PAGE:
You know, I don’t look at Pollock as a shocking artist, at all. If you read that famous Life magazine article, it’s actually mocking him, you know? The undertone of that is mocking.  It did certainly hero-icize him to a whole generation of people --- and the idea that splattered paint was art. Look, abstraction now, abstract painting? That’s classical painting now. The upper crust? That’s what they like. At one time it might have been radical and shocking, but I think there have been things historically that were quote unquote, “more shocking”. Like I think Warhol’s “more shocking” than Pollock, especially from a political sensibility. But Pollock to me, was like, I always just liked him --- but it really just dawned on me how great he was, that he was able to make an image, without an image. His imagination, and your imagination as the viewer, actually unified the picture. Not many people do that, and thing is, with Pollock, that’s every fucking painting! I went back to some self-portraits he did, as a kid ---oh, I tried to find one thing that could translate to tattooing, which is the most graphic of any graphic art there is. I just couldn’t find it, and I looked at everything that guy ever did. Like I said, I ended up with a goddamned doctorate.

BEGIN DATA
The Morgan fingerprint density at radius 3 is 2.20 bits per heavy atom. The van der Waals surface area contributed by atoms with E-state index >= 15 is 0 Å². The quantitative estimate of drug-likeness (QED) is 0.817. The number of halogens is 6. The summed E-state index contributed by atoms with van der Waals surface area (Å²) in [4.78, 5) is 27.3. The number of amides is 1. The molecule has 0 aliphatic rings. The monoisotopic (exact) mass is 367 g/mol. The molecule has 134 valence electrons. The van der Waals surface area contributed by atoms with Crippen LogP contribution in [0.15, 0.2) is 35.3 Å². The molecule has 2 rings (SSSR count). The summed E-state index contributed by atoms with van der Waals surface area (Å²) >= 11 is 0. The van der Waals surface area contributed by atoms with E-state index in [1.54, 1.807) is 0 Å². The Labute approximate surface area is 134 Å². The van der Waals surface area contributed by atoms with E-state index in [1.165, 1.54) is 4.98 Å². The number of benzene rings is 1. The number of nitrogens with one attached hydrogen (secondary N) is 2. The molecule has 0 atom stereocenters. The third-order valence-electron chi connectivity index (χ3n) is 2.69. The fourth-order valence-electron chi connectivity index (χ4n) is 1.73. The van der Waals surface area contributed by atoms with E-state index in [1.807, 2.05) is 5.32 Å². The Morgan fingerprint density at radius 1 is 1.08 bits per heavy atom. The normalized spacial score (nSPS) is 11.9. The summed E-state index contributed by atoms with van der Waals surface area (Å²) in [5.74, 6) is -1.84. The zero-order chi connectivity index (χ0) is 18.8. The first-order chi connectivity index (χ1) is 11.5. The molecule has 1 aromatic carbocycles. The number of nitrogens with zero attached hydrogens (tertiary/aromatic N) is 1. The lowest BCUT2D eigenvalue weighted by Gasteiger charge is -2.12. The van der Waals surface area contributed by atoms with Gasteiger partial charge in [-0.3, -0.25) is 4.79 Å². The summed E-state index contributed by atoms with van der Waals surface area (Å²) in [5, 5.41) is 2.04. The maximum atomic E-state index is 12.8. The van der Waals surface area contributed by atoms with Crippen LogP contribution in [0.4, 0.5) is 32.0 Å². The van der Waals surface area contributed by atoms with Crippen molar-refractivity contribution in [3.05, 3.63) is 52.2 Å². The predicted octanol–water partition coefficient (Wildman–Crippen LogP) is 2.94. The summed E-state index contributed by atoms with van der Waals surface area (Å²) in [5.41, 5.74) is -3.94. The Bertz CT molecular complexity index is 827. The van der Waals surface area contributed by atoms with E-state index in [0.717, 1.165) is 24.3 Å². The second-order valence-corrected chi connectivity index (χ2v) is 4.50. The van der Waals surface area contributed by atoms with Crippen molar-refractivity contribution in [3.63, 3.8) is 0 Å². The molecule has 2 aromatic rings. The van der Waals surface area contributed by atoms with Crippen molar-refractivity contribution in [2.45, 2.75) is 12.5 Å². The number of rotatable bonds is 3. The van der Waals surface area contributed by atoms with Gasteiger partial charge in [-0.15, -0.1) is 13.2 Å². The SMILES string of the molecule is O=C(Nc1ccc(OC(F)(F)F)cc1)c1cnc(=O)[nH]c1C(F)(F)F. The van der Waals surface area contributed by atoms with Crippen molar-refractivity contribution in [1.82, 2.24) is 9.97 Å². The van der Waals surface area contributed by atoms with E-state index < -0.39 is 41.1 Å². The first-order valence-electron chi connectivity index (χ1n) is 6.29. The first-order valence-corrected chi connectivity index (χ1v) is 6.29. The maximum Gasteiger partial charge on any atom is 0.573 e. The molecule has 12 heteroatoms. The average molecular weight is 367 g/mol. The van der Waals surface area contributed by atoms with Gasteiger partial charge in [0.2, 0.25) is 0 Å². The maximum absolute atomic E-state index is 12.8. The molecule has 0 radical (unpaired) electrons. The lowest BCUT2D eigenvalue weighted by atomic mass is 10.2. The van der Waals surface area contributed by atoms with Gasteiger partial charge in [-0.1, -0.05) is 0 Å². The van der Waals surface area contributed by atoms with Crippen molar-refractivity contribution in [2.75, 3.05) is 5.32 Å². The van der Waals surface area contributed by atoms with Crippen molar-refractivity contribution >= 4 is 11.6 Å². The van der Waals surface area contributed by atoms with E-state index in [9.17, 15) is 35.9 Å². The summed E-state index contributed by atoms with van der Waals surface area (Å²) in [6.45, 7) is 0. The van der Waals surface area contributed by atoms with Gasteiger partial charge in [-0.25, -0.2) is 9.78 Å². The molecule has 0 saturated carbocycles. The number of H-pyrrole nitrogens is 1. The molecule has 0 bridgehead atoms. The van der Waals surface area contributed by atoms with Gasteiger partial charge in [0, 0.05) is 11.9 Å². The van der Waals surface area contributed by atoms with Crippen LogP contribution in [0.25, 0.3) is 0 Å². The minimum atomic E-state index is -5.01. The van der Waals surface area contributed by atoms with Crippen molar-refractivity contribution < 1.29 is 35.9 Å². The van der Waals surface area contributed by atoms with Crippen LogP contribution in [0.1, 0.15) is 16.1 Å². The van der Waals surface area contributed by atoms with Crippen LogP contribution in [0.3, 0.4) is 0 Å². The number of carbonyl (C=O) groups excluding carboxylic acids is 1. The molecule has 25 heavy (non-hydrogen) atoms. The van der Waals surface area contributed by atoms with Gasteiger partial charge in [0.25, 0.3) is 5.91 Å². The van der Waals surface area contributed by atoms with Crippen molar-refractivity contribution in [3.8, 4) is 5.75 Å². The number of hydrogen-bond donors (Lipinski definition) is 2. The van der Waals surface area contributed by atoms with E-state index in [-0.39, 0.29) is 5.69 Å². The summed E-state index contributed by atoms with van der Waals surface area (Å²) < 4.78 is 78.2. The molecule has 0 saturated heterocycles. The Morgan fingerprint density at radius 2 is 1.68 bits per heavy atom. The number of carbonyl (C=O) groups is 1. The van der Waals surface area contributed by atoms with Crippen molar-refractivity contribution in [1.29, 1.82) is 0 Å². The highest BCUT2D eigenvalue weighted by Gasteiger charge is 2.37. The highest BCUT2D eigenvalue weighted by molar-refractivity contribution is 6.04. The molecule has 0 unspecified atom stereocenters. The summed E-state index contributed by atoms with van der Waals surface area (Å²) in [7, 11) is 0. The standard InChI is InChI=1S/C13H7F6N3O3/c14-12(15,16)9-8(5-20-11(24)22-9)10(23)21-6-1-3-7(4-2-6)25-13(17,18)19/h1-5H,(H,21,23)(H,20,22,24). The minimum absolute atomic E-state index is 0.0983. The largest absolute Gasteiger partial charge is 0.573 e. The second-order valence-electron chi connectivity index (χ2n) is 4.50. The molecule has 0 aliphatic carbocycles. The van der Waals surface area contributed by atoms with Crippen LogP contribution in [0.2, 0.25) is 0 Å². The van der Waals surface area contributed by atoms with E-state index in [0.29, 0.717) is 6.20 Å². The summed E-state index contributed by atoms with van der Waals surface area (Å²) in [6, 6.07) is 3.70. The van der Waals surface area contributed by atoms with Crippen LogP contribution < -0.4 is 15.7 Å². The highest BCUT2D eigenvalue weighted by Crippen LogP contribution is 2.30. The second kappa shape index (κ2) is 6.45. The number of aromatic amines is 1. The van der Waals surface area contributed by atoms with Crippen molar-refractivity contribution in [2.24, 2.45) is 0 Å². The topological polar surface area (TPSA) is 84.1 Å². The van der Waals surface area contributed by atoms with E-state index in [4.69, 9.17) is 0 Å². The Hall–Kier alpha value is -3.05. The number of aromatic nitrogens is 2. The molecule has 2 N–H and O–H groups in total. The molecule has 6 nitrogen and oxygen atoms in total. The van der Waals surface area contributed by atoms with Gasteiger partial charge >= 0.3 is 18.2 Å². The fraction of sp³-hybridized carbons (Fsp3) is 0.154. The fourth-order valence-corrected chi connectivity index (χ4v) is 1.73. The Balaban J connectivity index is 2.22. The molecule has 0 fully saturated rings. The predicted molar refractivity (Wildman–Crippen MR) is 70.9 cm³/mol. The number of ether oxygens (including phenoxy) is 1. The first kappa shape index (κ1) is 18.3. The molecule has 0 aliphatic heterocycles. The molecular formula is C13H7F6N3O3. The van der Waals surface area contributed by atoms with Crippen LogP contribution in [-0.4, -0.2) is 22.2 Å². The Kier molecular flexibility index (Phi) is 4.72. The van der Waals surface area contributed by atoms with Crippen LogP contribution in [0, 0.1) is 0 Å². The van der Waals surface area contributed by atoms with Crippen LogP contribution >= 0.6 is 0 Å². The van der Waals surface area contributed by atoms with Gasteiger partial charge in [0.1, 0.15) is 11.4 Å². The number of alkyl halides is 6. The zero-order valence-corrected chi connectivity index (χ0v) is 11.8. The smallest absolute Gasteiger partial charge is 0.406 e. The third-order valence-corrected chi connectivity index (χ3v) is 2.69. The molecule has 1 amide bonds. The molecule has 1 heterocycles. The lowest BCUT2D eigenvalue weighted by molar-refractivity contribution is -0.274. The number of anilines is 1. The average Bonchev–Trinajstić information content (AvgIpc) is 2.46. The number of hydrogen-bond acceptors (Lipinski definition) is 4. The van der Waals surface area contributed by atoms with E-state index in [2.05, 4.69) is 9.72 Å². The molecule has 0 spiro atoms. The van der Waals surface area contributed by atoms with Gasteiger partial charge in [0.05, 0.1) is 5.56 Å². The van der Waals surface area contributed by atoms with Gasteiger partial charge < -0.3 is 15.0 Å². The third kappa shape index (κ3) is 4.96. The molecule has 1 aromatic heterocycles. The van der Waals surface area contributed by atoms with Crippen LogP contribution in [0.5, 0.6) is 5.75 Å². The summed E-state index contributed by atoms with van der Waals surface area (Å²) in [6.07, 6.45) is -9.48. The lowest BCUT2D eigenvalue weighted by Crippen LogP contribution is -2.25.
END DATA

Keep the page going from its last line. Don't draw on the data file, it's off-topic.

What are your thoughts on Krasner? I think she largely gets lost in the conversation about Pollock.